Japan Consumer Prices Fall 0.2 percent

Japan’s consumer prices unexpectedly fell and retail sales missed analysts’ forecasts, adding to evidence that the economy’s expansion is faltering as gains in the yen and austerity measures in Europe hit exports.

Consumer prices excluding fresh food fell 0.2 percent in June from a year earlier, the statistics bureau said in Tokyo today. The median estimate in a Bloomberg News survey was for no change in prices. Retail sales rose 0.2 percent, a separate report showed, the smallest gain since November and less than a median forecast for a 1.1 percent increase.
Enlarge image Japan Consumer Prices Fall 0.2% in Sign of Deflation Struggle

A slowing global economy is clouding Japan’s growth prospects by weakening overseas demand for goods from cars to televisions just as a strengthening yen reduces profits. Photographer: Kiyoshi Ota/Bloomberg

Japan is relying on domestic spending to support growth as global demand weakens and the boost from earthquake reconstruction work lessens. Finance Minister Jun Azumi says the government will weigh the need for fiscal stimulus after gross domestic product figures due Aug. 13, while former Ministry of Finance official Takatoshi Ito is calling for the central bank to buy euro bonds to weaken the yen.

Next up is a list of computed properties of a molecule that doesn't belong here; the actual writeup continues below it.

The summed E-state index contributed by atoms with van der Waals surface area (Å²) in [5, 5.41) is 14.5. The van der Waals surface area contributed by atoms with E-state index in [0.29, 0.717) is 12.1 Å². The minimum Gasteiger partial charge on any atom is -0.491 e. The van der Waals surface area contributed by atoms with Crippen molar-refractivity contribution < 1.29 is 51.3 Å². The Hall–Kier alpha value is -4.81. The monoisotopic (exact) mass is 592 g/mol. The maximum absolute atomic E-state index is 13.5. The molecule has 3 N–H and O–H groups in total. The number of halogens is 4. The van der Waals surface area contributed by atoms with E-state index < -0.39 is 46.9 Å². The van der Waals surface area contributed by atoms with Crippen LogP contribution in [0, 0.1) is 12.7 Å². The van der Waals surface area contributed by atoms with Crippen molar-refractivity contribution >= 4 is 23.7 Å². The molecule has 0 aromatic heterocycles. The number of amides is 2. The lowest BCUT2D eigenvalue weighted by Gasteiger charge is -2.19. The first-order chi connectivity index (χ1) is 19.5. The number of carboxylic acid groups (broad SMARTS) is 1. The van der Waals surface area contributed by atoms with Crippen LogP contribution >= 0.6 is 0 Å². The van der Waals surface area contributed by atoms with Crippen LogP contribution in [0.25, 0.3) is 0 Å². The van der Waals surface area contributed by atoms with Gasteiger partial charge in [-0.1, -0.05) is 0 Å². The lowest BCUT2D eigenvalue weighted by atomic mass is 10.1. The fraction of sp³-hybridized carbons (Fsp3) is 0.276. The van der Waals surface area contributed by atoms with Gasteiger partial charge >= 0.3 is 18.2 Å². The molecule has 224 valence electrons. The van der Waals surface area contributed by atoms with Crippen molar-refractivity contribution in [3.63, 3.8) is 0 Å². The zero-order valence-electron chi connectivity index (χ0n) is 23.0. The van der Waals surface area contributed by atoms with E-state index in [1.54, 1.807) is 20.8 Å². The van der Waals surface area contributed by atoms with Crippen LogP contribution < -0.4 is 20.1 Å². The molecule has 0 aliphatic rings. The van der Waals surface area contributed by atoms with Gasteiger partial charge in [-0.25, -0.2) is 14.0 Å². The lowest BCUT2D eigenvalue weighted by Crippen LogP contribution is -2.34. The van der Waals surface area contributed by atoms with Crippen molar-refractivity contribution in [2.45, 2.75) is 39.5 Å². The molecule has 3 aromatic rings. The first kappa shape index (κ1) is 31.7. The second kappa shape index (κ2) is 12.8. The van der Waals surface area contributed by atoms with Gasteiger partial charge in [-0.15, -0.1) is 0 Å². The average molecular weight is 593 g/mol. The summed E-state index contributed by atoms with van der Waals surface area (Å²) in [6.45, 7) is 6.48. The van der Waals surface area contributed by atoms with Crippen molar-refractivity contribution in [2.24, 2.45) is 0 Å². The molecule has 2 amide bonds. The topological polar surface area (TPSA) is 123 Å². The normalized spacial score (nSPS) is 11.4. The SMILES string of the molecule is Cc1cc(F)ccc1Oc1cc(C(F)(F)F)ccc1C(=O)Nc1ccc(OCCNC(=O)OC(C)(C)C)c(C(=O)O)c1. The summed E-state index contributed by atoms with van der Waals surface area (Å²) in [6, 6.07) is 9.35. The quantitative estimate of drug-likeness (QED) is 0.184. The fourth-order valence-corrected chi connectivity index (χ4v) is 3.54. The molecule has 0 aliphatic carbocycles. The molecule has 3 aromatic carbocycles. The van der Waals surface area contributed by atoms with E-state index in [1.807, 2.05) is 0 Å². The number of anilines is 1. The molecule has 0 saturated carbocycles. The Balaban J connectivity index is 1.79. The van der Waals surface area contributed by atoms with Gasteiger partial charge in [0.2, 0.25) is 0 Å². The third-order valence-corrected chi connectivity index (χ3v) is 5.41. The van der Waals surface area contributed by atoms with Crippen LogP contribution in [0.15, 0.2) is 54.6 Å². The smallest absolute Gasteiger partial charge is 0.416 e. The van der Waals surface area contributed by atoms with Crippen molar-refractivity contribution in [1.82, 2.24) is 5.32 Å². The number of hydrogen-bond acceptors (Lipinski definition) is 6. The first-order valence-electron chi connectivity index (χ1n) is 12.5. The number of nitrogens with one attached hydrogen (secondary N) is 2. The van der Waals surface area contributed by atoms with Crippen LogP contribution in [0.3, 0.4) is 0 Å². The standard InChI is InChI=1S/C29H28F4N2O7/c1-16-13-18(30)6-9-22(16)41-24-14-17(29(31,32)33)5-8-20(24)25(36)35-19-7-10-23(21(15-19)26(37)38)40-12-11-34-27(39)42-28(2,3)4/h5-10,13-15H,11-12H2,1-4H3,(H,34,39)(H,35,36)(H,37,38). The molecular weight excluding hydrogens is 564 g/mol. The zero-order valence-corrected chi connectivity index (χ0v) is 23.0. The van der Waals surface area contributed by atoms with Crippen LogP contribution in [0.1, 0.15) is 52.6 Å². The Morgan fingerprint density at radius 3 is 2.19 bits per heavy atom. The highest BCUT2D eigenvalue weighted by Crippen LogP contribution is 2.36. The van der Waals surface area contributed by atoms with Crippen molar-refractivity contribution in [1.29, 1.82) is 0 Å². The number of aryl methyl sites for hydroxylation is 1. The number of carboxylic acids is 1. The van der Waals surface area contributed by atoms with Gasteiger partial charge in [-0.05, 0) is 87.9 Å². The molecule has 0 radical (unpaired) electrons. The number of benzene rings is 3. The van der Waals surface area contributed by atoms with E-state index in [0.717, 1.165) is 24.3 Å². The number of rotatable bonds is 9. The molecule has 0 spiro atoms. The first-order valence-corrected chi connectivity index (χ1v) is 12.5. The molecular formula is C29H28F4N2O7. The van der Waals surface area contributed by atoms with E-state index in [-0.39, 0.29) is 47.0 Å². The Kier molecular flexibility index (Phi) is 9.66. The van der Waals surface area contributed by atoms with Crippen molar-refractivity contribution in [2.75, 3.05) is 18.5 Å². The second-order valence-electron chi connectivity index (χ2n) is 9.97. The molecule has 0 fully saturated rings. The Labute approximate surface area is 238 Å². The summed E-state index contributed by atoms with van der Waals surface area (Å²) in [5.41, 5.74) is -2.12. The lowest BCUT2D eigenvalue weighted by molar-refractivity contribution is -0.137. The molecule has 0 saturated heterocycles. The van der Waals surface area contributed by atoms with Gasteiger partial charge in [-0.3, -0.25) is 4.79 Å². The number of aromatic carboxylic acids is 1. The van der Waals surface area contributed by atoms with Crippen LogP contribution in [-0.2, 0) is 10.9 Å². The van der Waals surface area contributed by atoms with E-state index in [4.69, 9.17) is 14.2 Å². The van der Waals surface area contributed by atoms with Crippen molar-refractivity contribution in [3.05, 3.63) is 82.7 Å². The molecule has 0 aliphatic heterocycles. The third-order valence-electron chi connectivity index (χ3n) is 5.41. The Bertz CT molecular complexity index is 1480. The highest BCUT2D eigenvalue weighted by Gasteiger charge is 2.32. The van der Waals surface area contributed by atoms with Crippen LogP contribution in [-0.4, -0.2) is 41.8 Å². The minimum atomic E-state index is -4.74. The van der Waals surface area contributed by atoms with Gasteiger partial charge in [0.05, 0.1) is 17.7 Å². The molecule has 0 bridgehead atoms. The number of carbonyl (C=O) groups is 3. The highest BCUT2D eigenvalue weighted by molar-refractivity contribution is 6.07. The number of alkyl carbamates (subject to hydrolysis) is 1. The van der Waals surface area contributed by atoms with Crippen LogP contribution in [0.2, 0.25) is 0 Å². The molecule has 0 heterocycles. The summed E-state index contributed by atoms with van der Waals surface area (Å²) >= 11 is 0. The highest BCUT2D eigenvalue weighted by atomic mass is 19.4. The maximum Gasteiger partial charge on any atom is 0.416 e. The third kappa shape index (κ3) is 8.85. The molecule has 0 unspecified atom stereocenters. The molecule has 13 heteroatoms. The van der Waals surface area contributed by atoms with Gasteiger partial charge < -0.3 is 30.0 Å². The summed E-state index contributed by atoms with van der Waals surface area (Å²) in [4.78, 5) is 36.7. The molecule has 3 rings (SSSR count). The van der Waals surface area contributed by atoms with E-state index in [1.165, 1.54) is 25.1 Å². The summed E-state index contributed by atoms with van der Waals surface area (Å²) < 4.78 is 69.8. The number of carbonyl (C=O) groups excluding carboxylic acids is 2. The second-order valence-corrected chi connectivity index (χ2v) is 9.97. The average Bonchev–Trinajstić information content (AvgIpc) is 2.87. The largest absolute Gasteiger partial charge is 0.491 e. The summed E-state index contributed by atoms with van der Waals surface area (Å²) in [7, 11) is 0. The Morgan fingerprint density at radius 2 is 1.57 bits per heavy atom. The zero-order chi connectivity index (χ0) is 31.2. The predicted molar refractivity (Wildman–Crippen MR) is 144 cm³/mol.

via Bloomberg

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Alfonso Esparza

Alfonso Esparza

Senior Currency Analyst at Market Pulse
Alfonso Esparza specializes in macro forex strategies for North American and major currency pairs. Upon joining OANDA in 2007, Alfonso Esparza established the MarketPulseFX blog and he has since written extensively about central banks and global economic and political trends. Alfonso has also worked as a professional currency trader focused on North America and emerging markets. He has been published by The MarketWatch, Reuters, the Wall Street Journal and The Globe and Mail, and he also appears regularly as a guest commentator on networks including Bloomberg and BNN. He holds a finance degree from the Monterrey Institute of Technology and Higher Education (ITESM) and an MBA with a specialization on financial engineering and marketing from the University of Toronto.
Alfonso Esparza